How Do You Lead Through a Change You’re Resisting?


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Heading towards a blind curve can be scary...or exciting!

Have to lead your team through a change you don’t like? Here are some tips that have worked for leaders like you.

Any change can trigger resistance in your employees. But what if the resistance is your own? Most leaders start to lose confidence in their ability to lead their team through a change if they are not 100% on board. If you are feeling stuck, here are some tips that will help you move forward.

Remember that your emotions are not “fluff,” they are hard-wired into your brain and impact outcomes. If you’re feeling resistance, there’s usually a good reason, so treat any resistance or negative emotional reaction as something to be understood, not dismissed. Emotions are data, as valuable as any numerical statistic on a spreadsheet. For example, you might be open to a change, but still feel frustration if you’re lacking resources to get it done. Surfacing that frustration can lead to a solution, either getting the headcount or shifting priorities, as opposed to ignoring it and then getting derailed at a future point.

In the change leadership development sessions I run, I ask leaders to remember a time when they resisted a change. Here are the three most common responses:

  • I don’t understand why we are making this change.

  • I wasn’t included in the decision to change, even though it directly impacts me and my team.

  • We tried this type of change before, and it failed.


The good news is that you can work with these in a productive way when you find the “wisdom” in your reactions. Your resistance moves from being an “obstacle,” to simply being a “concern” that has not yet been addressed. This simple shift in perspective will help you discover things that could get in the way as you lead through the change. Here are some ideas to address the responses discussed above:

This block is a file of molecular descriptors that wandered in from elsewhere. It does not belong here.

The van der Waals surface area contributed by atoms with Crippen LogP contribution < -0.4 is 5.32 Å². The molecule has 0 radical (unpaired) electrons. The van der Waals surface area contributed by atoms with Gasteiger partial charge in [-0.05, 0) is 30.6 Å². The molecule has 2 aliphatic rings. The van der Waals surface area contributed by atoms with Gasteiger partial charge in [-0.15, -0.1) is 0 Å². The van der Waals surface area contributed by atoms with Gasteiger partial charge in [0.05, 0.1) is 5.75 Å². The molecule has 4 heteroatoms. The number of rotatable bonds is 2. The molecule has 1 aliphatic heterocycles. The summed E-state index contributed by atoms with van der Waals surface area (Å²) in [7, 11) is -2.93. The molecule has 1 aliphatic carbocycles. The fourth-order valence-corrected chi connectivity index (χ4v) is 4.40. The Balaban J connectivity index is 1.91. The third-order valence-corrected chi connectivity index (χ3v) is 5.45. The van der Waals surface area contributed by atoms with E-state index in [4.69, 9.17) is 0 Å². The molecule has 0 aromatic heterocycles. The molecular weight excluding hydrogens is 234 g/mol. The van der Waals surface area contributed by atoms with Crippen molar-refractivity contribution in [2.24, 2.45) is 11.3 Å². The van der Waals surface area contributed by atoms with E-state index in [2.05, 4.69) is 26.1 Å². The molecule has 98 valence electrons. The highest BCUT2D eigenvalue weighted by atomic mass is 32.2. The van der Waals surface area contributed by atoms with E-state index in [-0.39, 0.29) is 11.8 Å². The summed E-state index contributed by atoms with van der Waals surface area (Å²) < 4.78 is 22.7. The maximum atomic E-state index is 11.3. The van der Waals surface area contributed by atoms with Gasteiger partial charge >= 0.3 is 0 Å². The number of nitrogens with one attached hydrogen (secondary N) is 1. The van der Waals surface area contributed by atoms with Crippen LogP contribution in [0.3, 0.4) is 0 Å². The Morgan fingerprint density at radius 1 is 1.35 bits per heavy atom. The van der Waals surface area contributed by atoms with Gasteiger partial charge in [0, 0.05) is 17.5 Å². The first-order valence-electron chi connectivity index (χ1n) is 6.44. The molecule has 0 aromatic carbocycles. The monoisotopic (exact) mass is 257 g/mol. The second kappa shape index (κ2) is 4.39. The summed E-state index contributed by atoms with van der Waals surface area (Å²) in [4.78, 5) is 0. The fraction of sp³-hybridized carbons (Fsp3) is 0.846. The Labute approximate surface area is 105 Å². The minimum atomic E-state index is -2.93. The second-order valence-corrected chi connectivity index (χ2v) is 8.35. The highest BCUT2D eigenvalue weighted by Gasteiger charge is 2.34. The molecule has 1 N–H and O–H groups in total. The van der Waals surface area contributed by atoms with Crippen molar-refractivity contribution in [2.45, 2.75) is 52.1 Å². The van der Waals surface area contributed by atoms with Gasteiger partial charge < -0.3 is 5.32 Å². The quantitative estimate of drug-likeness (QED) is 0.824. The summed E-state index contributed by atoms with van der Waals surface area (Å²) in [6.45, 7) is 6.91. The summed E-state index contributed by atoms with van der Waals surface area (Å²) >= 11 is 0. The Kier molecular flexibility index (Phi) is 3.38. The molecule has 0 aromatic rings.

1. I don’t understand why we’re making this change.

In my experience this is the number one reason people resist a change. If it describes you, trust the wisdom in your instinct not to move forward. If you don’t understand the “why” behind the change, you won’t be able to lead your team through it successfully.

TRY: Reframing your frustration by assuming positive intent. Most likely no one is intentionally keeping information from you. Change sponsors have had access to a lot of information and lose sight of the fact that others are missing these important details. Have a conversation with your boss, colleague, or change sponsor, sharing your desire to understand the reasons behind the decision to change so you and your team can support it effectively.

2. I wasn’t included in the decision to change, even though it directly impacts me and my team.

There is wisdom in feeling upset because your expertise or perspective wasn’t sought out, especially if you could have offered something of value to improve the outcome. Most leaders understand that organizational decisions will be made without seeking the opinions of all leaders. That said, it’s still hard when we’re excluded from something that directly impacts us.

TRY: Offering your message in a way that makes it worth hearing. In other words, take a deep breath and consider that you were most likely not excluded on purpose. Share any information that will be helpful to colleagues (or your boss) now, which will make it more likely they’ll seek your perspective in the future.

3. We tried this before and it didn’t work.

Your wisdom here comes from not wanting to waste time and effort on something that hasn’t worked in the past. On the one hand, you may be right, but then again, maybe circumstances internally or externally have changed. Or it’s possible the individual or team sponsoring this change is unaware of what happened in the past.

TRY: Checking in with the change sponsors. If they are unaware of the history, offer information so they can avoid pitfalls that could negatively impact success. If they are aware, then it will be important for you and your team to understand what’s different this time, or at least why it seems like a better idea now.

Chances are if you’re feeling uncomfortable about an upcoming change, your team will too, so understanding and working through your own resistance will help prepare you to successfully address their resistance too.


This article was originally published on LinkedIn.